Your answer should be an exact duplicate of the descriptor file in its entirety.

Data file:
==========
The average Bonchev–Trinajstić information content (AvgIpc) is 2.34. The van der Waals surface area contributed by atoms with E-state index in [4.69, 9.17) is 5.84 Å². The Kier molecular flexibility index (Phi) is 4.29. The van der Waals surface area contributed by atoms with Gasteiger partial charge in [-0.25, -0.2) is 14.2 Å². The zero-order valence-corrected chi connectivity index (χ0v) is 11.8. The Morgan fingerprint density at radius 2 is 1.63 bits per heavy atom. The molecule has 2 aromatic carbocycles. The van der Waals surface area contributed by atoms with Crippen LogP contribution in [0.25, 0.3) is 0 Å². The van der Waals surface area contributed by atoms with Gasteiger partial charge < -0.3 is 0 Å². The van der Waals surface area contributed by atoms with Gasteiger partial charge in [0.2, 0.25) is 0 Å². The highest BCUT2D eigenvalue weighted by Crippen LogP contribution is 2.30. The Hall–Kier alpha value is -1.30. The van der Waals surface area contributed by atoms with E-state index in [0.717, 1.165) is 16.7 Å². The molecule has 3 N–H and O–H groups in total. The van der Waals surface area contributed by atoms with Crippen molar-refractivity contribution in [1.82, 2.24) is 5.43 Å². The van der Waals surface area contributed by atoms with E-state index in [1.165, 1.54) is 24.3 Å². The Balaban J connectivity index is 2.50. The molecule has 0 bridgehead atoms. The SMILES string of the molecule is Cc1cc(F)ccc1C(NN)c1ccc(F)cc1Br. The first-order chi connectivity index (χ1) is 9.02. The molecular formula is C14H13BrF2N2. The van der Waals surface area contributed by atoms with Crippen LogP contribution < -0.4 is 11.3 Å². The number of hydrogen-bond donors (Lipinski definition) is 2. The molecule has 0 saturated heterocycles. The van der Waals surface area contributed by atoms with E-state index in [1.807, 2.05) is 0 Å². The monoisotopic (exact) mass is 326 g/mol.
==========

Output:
The average Bonchev–Trinajstić information content (AvgIpc) is 2.34. The van der Waals surface area contributed by atoms with E-state index in [4.69, 9.17) is 5.84 Å². The Kier molecular flexibility index (Phi) is 4.29. The van der Waals surface area contributed by atoms with Gasteiger partial charge in [-0.25, -0.2) is 14.2 Å². The zero-order valence-corrected chi connectivity index (χ0v) is 11.8. The Morgan fingerprint density at radius 2 is 1.63 bits per heavy atom. The molecule has 2 aromatic carbocycles. The van der Waals surface area contributed by atoms with Crippen LogP contribution in [0.25, 0.3) is 0 Å². The van der Waals surface area contributed by atoms with Gasteiger partial charge < -0.3 is 0 Å². The van der Waals surface area contributed by atoms with Gasteiger partial charge in [0.2, 0.25) is 0 Å². The highest BCUT2D eigenvalue weighted by Crippen LogP contribution is 2.30. The Hall–Kier alpha value is -1.30. The van der Waals surface area contributed by atoms with E-state index in [0.717, 1.165) is 16.7 Å². The molecule has 3 N–H and O–H groups in total. The van der Waals surface area contributed by atoms with Crippen molar-refractivity contribution in [1.82, 2.24) is 5.43 Å². The van der Waals surface area contributed by atoms with E-state index in [1.165, 1.54) is 24.3 Å². The Balaban J connectivity index is 2.50. The molecule has 0 bridgehead atoms. The SMILES string of the molecule is Cc1cc(F)ccc1C(NN)c1ccc(F)cc1Br. The first-order chi connectivity index (χ1) is 9.02. The molecular formula is C14H13BrF2N2. The van der Waals surface area contributed by atoms with Crippen LogP contribution < -0.4 is 11.3 Å². The number of hydrogen-bond donors (Lipinski definition) is 2. The molecule has 0 saturated heterocycles. The van der Waals surface area contributed by atoms with E-state index in [1.807, 2.05) is 0 Å². The monoisotopic (exact) mass is 326 g/mol.